Reviews for Investment Books
On this page, I’ll sharing my investing book reviews, as well opinions on books about retirement, marketing, and passive income.
Retirement Investing for Income only by Bruce Miller; CFP
This is by far one of the better investing books I’ve read, in
The Acquirer’s Multiple:How the Billionaire Contrarians of Deep Value beat the market by Tobias Carlisle
Unfortunately this was not one of my favorite investment books. He mentions investors whose family gave them say 600K and talks about Warren Buffet a lot. He paints a lot of situations that don’t exist for most of us, buying out companies and more. I think it’s a simple equation that could be said in fewer words with
Bonds: The Unbeaten Path to Secure Investment Growth by Hildy and Stan Richelson
Read my full review here: https://ripeforinvesting.com/investment-book-review-bonds-the-unbeaten-path
If there is ANYTHING you want to know about investing in bonds, this is the place to learn. It’s a pretty large book, so you’ll be referencing for years. I go back to this book any time I need to know something about bonds. There are some issues with it, I think the arguments they make for bonds only work in specific environments (low inflation for example). However, it gets a big RECOMMEND from me.
More books I’ve read and recommend:
The Missing Risk Premium: Why Low Volatility Investing Works by Eric Falkenstein.
Falkenstein talks about why taking on additional risks at some point is not beneficial. He presents lots of data and information about how stocks with low volatility have outperformed those of high volatility and high risks over the last few decades. Eric is quite humorous, so it’s a funny read; the jargon does gets heavy a few times. Another book I highly RECOMMEND. This should be on every investor’s bookshelf.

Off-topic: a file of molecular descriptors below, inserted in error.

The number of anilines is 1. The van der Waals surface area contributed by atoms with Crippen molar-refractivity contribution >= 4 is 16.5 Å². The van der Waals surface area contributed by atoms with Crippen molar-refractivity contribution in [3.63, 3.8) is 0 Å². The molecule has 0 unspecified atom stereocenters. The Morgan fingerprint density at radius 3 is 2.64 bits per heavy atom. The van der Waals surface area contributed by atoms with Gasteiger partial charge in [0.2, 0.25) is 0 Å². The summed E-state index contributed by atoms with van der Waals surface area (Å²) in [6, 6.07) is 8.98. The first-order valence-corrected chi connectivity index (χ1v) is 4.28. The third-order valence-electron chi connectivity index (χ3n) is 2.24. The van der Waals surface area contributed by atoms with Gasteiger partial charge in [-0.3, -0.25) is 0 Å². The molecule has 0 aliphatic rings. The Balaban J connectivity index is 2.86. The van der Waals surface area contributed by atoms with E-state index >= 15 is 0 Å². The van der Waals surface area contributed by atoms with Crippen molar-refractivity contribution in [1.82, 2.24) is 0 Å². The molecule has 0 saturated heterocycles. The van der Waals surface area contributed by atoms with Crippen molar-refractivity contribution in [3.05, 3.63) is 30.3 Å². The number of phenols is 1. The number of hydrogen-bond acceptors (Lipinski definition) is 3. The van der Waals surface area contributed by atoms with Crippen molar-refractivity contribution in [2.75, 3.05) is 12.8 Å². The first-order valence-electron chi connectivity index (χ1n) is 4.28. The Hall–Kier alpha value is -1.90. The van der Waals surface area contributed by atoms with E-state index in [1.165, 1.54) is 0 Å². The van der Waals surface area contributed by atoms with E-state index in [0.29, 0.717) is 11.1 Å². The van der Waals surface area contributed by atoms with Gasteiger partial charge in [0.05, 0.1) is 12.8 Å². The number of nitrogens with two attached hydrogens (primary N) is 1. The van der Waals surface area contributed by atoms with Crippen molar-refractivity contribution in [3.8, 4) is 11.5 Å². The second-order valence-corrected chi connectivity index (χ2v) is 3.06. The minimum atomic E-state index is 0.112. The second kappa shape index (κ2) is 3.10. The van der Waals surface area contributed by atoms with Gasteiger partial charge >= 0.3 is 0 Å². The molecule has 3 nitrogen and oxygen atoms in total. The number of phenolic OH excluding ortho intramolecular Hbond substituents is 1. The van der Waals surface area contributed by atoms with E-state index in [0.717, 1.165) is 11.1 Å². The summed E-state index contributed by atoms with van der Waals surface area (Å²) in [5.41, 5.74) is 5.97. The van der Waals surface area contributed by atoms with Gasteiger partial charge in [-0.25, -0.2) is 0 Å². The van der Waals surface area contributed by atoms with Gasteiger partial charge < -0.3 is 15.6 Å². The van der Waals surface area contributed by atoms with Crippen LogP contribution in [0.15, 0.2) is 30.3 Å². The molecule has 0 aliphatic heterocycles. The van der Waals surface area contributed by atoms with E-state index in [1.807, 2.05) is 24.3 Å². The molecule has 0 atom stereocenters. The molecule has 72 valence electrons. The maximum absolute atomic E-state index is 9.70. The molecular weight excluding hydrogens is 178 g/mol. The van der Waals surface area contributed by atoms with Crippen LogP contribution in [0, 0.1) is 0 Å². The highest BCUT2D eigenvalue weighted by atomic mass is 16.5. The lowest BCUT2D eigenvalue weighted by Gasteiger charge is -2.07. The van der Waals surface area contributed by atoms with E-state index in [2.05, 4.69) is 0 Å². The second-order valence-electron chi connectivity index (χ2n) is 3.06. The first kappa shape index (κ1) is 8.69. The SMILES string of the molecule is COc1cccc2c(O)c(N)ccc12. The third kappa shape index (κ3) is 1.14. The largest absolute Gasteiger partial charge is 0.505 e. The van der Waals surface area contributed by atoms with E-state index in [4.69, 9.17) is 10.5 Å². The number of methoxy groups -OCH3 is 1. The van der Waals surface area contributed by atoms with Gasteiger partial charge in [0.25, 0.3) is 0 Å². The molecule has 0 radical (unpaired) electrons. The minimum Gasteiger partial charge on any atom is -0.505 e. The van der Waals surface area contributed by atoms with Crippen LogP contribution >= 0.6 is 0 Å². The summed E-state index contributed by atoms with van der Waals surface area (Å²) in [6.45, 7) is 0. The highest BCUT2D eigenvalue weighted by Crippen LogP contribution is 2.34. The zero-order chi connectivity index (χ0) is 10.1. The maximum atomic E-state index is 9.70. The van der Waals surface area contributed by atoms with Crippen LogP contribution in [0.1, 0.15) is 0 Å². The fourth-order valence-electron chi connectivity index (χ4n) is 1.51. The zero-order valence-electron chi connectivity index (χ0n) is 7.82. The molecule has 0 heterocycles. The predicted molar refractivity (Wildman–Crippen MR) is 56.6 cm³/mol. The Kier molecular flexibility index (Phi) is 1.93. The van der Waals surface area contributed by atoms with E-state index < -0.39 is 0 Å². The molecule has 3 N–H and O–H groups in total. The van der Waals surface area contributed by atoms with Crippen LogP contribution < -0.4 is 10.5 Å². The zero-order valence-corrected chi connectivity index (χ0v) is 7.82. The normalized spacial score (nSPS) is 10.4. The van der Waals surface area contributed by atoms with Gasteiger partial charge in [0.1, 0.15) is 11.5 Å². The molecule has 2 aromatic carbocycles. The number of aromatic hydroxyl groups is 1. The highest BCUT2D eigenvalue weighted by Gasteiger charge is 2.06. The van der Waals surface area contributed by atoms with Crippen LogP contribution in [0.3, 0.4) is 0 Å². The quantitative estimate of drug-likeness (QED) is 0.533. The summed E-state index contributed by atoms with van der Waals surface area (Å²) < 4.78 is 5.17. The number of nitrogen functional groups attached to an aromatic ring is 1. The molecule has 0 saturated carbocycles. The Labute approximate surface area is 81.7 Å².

The art of the Start 2.0 by Guy Kawaski
Living off your Money:
The Modern Mechanics of Investing During Retirement with Stocks and Bonds by Michael McClung
This is a great book for any investor to own, especially those nearing retirement. It is a bit overwhelming, it has more spreadsheets and data than imaginable. He is on a mission to prove his point, which is withdrawing the same amount every year in retirement is an outdated approach to retirement investing. He shows how a large number of tactics perform over the course of decades and some ways to best invest for retirement. One main takeaway-don’t go too conservative with your investments or you stand the chance of running out of money!
The Misbehavior of Markets by Mandelbrot
Naked Statistics: Stripping the Dread from the Data by Charles Wheelan
I’m including this book because Statistics is quite useful for stock research. Perhaps you’d like to see how much a stocks price moves around, what the standard deviation is? What does mean/average/mode tell you? You’ll find it all in this book. Once again, Charles is very humorous and it’s not a difficult read for a statistics book.